Jenny Chan 陳詠欣
Jul 13, 2015

Per Pedersen on 'solve-vertising' and the need for micro creative councils

HONG KONG - Fresh from Cannes, Grey's deputy worldwide chief creative officer Per Pedersen told Campaign Asia-Pacific in this exclusive video why 'solve-vertising' is not just another annoying buzzword, and how he intends to raise Grey's level of creativity in Asia.

wide player in 16:9 format. Used on article page for Campaign.

Here are some key takeaways from Pedersen:

  • 'Solve-vertising' is the notion that it's not enough to just create awareness about something, but to identify problems and solve them. There are a ton of campaigns that are creating awareness about the safety features in a car, for example, but not a lot that are actually solving the issue of traffic safety. 'Solve-vertising' is probably going to save the industry, he said, because ideas that save the world will ultimately save the brands, most of which are struggling as a result of being irrelevant to people.
  • A lot of creative networks are suffering from the fact that Asia is geographically distant from their headquarters, he said. Grey is trying to solve its own problem by having "local discussions about creativity". It may sound really banal and basic, but in the Asian region, discussions are always about the day-to-day work instead, he noticed. It seems to him that creativity has been moved down in importance in the way Grey in Asia is operating. "The business has sort of taken over, somehow," he said. His solutions range from having creatives running the local agencies to implementing micro creative-councils for regions like Greater China, and not just at the global level. These councils will be across disciplines: advertising, shopper marketing and digital, after finding that "they are not talking, or are leaving one another alone".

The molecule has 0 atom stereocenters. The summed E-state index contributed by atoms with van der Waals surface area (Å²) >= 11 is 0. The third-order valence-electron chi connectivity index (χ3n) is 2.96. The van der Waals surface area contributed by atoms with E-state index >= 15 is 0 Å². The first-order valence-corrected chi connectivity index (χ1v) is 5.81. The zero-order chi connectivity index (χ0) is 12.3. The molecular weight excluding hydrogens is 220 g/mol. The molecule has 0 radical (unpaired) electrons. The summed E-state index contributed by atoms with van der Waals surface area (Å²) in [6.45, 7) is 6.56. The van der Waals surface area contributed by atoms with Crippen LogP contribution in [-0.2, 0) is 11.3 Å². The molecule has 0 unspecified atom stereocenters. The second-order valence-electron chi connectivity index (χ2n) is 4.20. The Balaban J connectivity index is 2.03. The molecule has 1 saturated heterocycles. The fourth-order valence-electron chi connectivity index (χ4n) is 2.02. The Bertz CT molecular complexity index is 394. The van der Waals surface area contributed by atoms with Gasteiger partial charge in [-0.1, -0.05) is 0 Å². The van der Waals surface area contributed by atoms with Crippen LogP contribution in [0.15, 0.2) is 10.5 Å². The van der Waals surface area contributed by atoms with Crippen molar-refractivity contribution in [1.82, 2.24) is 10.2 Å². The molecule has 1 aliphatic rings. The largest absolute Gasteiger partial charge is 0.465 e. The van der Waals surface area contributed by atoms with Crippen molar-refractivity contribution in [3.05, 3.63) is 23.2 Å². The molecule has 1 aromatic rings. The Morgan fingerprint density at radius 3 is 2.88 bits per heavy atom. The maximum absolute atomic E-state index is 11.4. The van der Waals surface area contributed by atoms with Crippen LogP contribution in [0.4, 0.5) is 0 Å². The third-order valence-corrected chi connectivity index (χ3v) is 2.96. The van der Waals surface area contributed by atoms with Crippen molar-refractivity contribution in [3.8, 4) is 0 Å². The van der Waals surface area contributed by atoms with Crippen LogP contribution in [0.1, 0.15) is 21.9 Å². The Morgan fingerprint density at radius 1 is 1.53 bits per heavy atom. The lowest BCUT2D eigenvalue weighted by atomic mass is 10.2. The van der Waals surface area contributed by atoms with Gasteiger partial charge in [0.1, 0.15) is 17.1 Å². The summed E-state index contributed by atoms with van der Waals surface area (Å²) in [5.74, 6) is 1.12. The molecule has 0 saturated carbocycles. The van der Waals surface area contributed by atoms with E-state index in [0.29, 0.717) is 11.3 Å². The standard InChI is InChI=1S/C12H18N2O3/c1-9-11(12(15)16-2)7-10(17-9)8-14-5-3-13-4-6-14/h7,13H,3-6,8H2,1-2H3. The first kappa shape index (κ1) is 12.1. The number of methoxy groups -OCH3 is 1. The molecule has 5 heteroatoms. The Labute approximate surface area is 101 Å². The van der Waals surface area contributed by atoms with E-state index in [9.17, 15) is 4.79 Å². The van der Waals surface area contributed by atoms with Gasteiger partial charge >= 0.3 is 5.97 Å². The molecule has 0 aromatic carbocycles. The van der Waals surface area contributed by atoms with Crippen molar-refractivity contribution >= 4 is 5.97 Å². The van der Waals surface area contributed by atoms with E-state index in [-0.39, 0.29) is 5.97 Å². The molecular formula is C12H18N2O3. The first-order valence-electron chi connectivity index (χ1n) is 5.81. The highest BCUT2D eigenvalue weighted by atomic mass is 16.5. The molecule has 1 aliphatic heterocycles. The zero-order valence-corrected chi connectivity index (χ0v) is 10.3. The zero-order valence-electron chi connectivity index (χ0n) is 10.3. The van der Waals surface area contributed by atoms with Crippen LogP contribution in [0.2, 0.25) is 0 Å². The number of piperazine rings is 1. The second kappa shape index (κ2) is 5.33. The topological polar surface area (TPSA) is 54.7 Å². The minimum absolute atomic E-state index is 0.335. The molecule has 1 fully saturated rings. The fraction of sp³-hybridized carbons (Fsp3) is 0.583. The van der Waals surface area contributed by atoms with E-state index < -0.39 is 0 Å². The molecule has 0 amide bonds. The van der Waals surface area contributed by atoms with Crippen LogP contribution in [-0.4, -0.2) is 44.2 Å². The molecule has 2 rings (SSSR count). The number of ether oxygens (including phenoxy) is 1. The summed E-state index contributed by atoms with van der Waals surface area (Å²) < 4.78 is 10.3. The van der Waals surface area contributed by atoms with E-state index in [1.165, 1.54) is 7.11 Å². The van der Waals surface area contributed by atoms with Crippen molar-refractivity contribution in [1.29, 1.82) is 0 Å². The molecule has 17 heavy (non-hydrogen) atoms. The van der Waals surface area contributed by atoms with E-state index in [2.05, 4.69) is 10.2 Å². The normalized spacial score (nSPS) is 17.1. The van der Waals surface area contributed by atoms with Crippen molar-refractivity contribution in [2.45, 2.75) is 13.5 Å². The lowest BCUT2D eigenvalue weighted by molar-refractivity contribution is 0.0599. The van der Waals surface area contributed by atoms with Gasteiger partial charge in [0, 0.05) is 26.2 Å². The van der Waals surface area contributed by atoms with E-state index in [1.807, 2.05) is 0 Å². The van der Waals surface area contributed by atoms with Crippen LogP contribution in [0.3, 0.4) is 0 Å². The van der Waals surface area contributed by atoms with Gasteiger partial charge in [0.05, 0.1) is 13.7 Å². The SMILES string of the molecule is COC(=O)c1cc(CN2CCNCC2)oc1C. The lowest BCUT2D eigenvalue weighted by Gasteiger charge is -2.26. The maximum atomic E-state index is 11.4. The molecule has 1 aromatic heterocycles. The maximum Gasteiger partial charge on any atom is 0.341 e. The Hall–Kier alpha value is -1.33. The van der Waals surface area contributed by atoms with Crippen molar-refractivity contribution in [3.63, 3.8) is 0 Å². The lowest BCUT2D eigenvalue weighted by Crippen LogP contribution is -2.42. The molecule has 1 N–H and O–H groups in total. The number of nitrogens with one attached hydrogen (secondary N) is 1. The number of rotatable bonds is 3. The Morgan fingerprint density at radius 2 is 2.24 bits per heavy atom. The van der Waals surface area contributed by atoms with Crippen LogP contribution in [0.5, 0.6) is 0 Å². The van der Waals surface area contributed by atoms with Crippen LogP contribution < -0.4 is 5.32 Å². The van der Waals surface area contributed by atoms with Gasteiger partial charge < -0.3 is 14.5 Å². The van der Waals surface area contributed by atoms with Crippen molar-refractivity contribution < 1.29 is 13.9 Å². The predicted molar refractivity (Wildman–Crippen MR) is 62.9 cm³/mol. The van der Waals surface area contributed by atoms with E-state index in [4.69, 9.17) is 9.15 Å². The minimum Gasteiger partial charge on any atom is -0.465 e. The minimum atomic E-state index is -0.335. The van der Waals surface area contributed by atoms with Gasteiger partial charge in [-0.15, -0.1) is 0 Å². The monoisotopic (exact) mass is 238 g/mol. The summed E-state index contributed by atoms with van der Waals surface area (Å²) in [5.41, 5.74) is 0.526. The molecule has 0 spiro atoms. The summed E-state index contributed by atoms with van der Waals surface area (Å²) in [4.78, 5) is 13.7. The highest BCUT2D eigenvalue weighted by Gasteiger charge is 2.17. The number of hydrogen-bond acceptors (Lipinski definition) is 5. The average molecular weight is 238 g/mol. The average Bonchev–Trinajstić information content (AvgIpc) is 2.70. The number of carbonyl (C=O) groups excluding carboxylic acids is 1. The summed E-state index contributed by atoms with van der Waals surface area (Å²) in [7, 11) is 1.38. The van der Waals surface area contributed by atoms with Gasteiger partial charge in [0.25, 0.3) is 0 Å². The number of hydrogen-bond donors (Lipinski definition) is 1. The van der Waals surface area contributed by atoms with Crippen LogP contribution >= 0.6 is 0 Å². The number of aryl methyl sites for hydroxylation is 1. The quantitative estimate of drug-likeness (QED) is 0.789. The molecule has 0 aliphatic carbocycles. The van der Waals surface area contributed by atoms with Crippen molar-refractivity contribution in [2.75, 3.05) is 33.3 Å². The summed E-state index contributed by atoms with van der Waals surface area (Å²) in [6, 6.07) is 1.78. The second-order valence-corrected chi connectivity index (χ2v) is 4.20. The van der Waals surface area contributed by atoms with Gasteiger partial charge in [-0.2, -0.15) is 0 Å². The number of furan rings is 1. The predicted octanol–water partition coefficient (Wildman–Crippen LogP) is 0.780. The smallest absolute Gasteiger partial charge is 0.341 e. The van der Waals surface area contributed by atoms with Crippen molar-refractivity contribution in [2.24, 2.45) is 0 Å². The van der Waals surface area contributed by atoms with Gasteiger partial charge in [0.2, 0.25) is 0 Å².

• Agencies in the Latin American region, in the spotlight recently, are close-knit and creatively successful since they all speak Spanish and come from similar backgrounds who stick together as opposed to competing with one another to be the most creative. Citing that as a rouse-to-action, Pedersen is looking for "that thing" that binds or connects the Asian region together. Also, the Latin American region used to be a "print-ad region", and now it is standing out with "amazing, innovative stuff" after it made a complete turnaround in its creative thinking, he said. China's creativity, in particular, is good when it combines technology and design, but still a couple of decades behind Latin America, he said. 

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